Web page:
Thursday, September 17, 2015

Art Appreciation For Children

From the moment I began homeschooling, exposing my children to fine art has been a high priority. One of my fondest homeschooling memories was when we were visiting the Hillstead Museum, and one of my young children was able to point out a painting by Whistler. They could pick out his paintings because they had been exposed to pictures by him in our homeschool.

One of my favorite resources for teaching art to young children is simply using art postcards, to do various picture study activities. In the following video, I demonstrate how my young son and I use postcards from the Child Sized Masterpieces set (with instructions from Mommy It's A Renoir) to learn to identify different painters and to appreciate some of the world's finest art.



Please forgive any mispronunciation of artist's names. This video was very spur of the moment, and I definitely could have butchered some of their names.


Let me know if I can answer any questions about how we do art appreciation.

Friday, September 11, 2015

Narration For Evaluating Reading Comprehension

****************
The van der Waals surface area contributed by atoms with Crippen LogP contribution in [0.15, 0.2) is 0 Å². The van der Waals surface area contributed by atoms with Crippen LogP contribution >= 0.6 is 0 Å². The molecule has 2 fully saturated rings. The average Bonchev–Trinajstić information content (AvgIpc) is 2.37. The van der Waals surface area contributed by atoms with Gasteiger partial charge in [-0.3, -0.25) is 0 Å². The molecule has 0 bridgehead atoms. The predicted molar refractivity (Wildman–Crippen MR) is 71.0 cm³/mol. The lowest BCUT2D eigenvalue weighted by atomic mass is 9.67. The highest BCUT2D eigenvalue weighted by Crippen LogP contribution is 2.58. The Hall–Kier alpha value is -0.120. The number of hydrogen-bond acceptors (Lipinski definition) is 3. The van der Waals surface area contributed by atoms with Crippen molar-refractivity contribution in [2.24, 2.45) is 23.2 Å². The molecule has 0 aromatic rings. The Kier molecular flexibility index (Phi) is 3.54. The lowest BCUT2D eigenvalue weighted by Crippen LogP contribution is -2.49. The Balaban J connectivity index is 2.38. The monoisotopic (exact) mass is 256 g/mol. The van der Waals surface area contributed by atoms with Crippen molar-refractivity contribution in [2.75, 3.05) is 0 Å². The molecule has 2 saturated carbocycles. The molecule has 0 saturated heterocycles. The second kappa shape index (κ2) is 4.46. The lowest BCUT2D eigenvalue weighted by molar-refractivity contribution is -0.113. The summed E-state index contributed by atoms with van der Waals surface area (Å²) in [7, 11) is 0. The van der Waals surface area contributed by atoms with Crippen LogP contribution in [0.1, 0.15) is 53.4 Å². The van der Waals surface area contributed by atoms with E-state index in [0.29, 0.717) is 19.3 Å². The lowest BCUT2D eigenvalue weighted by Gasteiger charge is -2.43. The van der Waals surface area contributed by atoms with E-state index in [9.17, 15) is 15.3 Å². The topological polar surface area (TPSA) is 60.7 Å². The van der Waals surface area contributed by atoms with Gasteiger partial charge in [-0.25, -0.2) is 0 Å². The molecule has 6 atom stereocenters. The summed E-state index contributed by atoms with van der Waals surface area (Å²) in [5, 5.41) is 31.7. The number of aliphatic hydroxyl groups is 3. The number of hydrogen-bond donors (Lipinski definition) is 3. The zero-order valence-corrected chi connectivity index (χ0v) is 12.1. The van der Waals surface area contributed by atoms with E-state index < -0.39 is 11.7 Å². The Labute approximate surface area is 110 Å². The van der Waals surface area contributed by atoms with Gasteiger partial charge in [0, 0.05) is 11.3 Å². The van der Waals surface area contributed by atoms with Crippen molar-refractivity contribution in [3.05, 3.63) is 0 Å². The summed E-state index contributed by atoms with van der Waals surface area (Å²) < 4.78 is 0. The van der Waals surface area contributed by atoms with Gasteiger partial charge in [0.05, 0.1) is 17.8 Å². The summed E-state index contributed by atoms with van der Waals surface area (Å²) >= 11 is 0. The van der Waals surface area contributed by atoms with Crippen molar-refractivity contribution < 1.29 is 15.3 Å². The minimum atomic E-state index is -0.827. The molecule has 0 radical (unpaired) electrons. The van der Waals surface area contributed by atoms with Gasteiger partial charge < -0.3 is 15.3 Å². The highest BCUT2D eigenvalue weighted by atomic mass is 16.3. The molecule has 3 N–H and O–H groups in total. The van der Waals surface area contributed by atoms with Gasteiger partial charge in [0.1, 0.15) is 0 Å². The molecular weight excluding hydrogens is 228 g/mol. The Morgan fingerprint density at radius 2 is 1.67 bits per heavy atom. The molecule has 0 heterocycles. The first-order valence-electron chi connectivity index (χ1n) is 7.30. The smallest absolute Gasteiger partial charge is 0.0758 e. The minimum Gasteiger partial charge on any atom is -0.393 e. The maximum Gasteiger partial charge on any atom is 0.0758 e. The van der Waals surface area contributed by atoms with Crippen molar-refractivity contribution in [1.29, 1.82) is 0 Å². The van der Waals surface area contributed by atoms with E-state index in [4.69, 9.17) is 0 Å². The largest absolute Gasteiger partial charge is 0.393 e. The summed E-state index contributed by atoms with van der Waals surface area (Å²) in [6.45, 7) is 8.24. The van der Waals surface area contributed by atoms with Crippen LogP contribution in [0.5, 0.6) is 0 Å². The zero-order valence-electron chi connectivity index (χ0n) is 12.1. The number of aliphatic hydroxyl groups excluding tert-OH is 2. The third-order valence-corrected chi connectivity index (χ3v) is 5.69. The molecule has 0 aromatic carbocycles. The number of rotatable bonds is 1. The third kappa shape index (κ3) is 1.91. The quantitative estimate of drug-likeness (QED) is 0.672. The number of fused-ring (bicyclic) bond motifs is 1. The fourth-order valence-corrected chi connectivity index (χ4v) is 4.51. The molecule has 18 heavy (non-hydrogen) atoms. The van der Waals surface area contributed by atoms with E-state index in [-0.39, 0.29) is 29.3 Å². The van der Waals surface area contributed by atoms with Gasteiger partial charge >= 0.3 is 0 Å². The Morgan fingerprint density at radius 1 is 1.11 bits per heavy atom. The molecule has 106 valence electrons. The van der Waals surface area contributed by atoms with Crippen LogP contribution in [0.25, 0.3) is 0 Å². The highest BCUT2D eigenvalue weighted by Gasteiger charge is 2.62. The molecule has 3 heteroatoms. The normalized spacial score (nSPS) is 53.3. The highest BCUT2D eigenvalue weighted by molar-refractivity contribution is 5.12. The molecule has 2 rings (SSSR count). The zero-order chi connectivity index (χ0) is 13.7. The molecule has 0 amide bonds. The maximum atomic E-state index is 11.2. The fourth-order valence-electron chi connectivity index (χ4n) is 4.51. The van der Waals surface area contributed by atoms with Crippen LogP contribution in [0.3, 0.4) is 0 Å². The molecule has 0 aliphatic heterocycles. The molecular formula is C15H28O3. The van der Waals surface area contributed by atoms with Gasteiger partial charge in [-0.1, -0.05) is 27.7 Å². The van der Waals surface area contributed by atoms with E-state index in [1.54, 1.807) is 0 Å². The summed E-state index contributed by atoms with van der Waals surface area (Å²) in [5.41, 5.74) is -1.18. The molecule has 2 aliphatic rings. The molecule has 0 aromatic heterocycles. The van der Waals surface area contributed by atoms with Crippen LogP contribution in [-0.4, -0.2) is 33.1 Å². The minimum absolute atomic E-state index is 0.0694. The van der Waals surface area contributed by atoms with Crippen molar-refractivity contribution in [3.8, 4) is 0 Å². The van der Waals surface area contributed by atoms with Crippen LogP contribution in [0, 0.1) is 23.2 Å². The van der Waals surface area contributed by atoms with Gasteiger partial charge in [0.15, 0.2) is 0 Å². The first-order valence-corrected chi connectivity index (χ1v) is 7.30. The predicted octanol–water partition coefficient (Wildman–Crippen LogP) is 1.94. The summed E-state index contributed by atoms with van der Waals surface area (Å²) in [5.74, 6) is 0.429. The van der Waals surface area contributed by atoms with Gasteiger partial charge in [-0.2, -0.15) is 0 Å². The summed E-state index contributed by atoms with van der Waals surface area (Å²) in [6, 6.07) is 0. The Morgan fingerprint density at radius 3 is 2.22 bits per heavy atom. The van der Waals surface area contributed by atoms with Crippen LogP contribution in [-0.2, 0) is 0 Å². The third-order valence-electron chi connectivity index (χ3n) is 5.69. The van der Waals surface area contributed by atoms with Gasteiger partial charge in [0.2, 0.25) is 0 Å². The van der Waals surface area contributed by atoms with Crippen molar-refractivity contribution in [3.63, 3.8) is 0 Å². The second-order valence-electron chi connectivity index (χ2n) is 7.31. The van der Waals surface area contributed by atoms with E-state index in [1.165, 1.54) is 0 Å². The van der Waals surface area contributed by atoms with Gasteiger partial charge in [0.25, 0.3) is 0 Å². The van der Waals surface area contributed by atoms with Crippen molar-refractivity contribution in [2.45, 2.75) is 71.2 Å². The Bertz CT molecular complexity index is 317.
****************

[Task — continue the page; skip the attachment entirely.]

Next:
When we first began homeschooling, we purchased a reading curriculum. The curriculum featured a reading passage and then pages and pages of workbook exercises to evaluate the comprehension of what was read. This worked okay with my oldest child, who loved to write, but the next students were bored to tears by this work.

Around this time, I discovered the works of Charlotte Mason. Especially The Charlotte Mason Companion, by Karen Andreola. This book helped me to see that reading comprehension could be checked by having the child tell back in their own words what was read. This became a favorite  method for checking reading comprehension as well as a wonderful way of working on speaking and listening skills.


In this short video, my daughter and I demonstrate a few examples of how we do narration.

If you would like to know more about narration, check out this post from Simply Charlotte Mason.

My son and I are enjoying this project of making videos about homeschooling, but we would love some feedback. If you have any suggestions for how we could improve, or have a question that you would love answered in a video, would you leave a comment below?

Thanks for reading and watching!

Friday, September 4, 2015

Phonics Games for Early Readers

I recently wrote an article for the Wild and Free homeschool magazine where I talked about easy games to play to help early readers, especially busy readers who would rather be playing Legos than doing school work.